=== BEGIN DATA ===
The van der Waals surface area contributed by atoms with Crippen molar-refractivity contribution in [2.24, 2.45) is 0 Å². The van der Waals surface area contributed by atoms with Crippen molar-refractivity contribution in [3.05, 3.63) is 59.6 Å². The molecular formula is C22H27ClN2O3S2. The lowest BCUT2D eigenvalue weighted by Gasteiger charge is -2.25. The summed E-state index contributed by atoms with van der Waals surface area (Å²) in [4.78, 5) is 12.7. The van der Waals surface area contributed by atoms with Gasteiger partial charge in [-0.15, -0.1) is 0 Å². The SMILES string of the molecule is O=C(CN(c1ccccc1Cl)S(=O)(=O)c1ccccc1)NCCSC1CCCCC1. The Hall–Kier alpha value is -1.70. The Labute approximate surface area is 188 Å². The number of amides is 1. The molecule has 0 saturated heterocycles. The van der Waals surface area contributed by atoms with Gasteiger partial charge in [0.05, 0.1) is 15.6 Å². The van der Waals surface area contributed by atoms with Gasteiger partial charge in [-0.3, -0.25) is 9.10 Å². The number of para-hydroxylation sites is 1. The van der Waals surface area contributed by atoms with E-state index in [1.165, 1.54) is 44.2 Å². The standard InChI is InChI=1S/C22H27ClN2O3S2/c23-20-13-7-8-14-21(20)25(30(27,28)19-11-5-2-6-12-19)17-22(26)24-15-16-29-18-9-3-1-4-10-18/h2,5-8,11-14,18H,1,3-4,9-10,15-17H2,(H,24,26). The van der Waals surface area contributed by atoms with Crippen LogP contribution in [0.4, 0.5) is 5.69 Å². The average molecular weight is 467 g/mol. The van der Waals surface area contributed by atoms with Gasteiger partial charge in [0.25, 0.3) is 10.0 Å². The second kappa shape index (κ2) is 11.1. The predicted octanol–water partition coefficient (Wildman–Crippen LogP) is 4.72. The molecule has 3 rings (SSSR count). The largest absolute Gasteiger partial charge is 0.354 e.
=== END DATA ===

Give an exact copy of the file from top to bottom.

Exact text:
The van der Waals surface area contributed by atoms with Crippen molar-refractivity contribution in [2.24, 2.45) is 0 Å². The van der Waals surface area contributed by atoms with Crippen molar-refractivity contribution in [3.05, 3.63) is 59.6 Å². The molecular formula is C22H27ClN2O3S2. The lowest BCUT2D eigenvalue weighted by Gasteiger charge is -2.25. The summed E-state index contributed by atoms with van der Waals surface area (Å²) in [4.78, 5) is 12.7. The van der Waals surface area contributed by atoms with Gasteiger partial charge in [-0.15, -0.1) is 0 Å². The SMILES string of the molecule is O=C(CN(c1ccccc1Cl)S(=O)(=O)c1ccccc1)NCCSC1CCCCC1. The Hall–Kier alpha value is -1.70. The Labute approximate surface area is 188 Å². The number of amides is 1. The molecule has 0 saturated heterocycles. The van der Waals surface area contributed by atoms with Gasteiger partial charge in [0.05, 0.1) is 15.6 Å². The van der Waals surface area contributed by atoms with Gasteiger partial charge in [-0.3, -0.25) is 9.10 Å². The number of para-hydroxylation sites is 1. The van der Waals surface area contributed by atoms with E-state index in [1.165, 1.54) is 44.2 Å². The standard InChI is InChI=1S/C22H27ClN2O3S2/c23-20-13-7-8-14-21(20)25(30(27,28)19-11-5-2-6-12-19)17-22(26)24-15-16-29-18-9-3-1-4-10-18/h2,5-8,11-14,18H,1,3-4,9-10,15-17H2,(H,24,26). The van der Waals surface area contributed by atoms with Crippen LogP contribution in [0.4, 0.5) is 5.69 Å². The average molecular weight is 467 g/mol. The van der Waals surface area contributed by atoms with Gasteiger partial charge in [0.25, 0.3) is 10.0 Å². The second kappa shape index (κ2) is 11.1. The predicted octanol–water partition coefficient (Wildman–Crippen LogP) is 4.72. The molecule has 3 rings (SSSR count). The largest absolute Gasteiger partial charge is 0.354 e.